Attracting New Board Members

February 2024

Central to everything that goes on in a condominium corporation is the condo board.  This self-governing body is elected by owners to direct the community, work to maintain a quality of life, and preserve their investments.  Members of the board learn as they go along and do not require any specific experience.

Those who become board members do so for a variety of reasons including service to the community, sharing their experience and keeping fees low.

Communities with effective boards prepare well in advance to bring on new directors.  One approach is for the board to appoint one or two non-voting members.  They participate in all board meetings and deliberations.  When a space comes up, they are prepared to seamlessly step in.

Most communities struggle to find individuals prepared to make the commitment to serve on a voluntary basis.  Those prepared to do so should provide a resume or bio in advance of a meeting where they are up for election.  Prior to the vote, each should have an opportunity to present their background and qualifications in an open forum, and to explain how they hope to add value to their community and the board.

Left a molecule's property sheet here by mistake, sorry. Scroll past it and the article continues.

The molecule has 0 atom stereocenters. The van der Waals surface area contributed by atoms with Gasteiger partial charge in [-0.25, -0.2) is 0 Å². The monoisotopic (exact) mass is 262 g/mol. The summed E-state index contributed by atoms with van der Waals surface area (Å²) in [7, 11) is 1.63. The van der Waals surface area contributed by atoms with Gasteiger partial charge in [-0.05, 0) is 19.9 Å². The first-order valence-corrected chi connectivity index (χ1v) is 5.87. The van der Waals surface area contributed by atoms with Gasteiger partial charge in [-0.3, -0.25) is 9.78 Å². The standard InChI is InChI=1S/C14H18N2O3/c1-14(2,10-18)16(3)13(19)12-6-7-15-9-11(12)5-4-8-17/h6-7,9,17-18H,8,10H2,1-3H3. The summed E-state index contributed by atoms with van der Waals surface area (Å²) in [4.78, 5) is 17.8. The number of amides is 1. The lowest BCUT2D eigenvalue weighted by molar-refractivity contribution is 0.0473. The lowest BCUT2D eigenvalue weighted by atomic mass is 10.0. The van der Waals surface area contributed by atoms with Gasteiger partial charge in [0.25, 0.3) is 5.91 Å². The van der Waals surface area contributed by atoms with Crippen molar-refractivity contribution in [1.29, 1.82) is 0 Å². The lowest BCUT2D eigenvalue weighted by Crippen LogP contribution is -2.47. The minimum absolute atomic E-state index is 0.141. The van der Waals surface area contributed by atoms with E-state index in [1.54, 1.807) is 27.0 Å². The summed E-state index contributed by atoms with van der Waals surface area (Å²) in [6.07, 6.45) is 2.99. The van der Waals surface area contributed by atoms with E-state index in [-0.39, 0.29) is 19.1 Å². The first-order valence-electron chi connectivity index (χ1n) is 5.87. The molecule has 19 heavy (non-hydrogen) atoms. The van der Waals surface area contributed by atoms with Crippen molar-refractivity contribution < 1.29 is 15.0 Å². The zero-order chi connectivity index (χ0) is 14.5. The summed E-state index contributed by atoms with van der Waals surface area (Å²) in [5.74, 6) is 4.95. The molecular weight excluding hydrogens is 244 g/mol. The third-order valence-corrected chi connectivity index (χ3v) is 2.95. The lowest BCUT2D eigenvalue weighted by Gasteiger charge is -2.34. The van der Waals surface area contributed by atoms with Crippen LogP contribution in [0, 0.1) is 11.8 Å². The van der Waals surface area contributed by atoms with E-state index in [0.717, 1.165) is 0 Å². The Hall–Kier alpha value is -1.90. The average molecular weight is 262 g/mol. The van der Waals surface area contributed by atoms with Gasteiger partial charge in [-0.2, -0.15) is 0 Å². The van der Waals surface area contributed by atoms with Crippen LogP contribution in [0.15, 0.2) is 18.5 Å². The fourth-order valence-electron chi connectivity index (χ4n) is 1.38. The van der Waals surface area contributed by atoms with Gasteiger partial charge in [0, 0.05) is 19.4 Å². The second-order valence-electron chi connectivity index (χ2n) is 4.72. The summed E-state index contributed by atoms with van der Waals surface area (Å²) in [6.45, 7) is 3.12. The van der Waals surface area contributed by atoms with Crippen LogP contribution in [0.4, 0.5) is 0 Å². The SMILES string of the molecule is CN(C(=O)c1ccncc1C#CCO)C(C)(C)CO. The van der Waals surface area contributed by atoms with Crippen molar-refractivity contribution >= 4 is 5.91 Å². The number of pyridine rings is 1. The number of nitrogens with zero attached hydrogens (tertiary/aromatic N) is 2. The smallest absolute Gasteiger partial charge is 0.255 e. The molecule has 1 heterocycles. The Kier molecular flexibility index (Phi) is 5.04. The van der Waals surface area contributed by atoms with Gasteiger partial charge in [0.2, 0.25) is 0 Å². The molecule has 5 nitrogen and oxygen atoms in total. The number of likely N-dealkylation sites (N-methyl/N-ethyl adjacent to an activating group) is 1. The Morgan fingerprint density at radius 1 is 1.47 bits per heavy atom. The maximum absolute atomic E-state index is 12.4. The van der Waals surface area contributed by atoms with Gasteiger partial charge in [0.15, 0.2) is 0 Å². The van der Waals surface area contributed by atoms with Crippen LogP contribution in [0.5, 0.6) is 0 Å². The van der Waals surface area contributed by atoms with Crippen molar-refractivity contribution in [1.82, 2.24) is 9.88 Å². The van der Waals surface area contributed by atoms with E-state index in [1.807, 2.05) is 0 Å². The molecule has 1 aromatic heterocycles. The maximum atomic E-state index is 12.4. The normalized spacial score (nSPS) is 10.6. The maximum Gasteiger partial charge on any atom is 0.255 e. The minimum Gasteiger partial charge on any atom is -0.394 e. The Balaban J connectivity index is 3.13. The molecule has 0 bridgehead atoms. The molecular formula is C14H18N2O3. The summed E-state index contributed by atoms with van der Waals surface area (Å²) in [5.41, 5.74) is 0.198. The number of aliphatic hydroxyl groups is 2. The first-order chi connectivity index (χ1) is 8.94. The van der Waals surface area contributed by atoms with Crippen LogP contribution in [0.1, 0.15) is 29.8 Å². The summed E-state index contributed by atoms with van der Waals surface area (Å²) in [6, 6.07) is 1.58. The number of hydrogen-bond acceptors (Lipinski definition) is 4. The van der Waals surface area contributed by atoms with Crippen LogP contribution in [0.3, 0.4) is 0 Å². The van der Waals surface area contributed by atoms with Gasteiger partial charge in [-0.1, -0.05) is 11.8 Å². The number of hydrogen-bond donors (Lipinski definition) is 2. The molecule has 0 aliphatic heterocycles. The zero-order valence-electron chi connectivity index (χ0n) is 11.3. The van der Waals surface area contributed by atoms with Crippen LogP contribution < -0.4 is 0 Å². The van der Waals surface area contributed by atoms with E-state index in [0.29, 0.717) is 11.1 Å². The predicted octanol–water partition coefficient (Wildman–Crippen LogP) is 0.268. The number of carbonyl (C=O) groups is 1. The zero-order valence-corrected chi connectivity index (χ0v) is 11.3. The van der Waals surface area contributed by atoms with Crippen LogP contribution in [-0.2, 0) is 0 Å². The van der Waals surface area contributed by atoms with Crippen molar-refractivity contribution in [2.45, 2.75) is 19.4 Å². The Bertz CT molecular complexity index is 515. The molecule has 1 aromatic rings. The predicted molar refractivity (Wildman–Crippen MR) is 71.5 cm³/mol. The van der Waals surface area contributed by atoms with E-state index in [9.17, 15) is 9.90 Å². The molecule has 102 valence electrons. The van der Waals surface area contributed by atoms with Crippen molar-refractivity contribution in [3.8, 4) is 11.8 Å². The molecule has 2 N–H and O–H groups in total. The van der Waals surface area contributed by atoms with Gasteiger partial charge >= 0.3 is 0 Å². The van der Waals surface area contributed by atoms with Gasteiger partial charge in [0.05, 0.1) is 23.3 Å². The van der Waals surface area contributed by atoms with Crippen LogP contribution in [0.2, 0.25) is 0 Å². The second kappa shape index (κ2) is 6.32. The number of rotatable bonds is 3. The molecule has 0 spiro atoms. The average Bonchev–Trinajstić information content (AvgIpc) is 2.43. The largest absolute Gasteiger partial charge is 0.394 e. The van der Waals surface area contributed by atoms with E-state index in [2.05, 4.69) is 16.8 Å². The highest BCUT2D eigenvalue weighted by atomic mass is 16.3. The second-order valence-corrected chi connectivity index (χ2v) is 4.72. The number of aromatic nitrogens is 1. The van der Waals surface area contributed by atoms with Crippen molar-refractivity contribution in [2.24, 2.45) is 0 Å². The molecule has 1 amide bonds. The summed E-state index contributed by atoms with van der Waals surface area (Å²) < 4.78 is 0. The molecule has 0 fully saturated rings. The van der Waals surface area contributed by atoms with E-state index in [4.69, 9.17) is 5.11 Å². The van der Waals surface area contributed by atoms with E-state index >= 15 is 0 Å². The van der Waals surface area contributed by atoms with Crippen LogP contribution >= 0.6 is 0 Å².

Boards like to recommend new members they think they will work well with for vacant board positions.  Board members may desire individuals who offer specific skills or expertise, are friends or individuals easy to get along with.  This could result in a board made up only of lawyers, real estate agents, families with children or card players.  It is inappropriate for condo boards to vet and recommend candidates despite their desire to do so.

One approach is to establish a nomination committee to seek out potential candidates and make specific recommendations.  This gives owners greater confidence in the ability of director-candidates to be effective should they be elected.  In the event that an elected director is unable to complete their term, nomination committee recommendations offer a candidate pool for appointments.  A nomination committee is best comprised of current or past directors and owners.

The best boards are made up of people with divergent skills, education and backgrounds.  Balance, while not required, is desirable.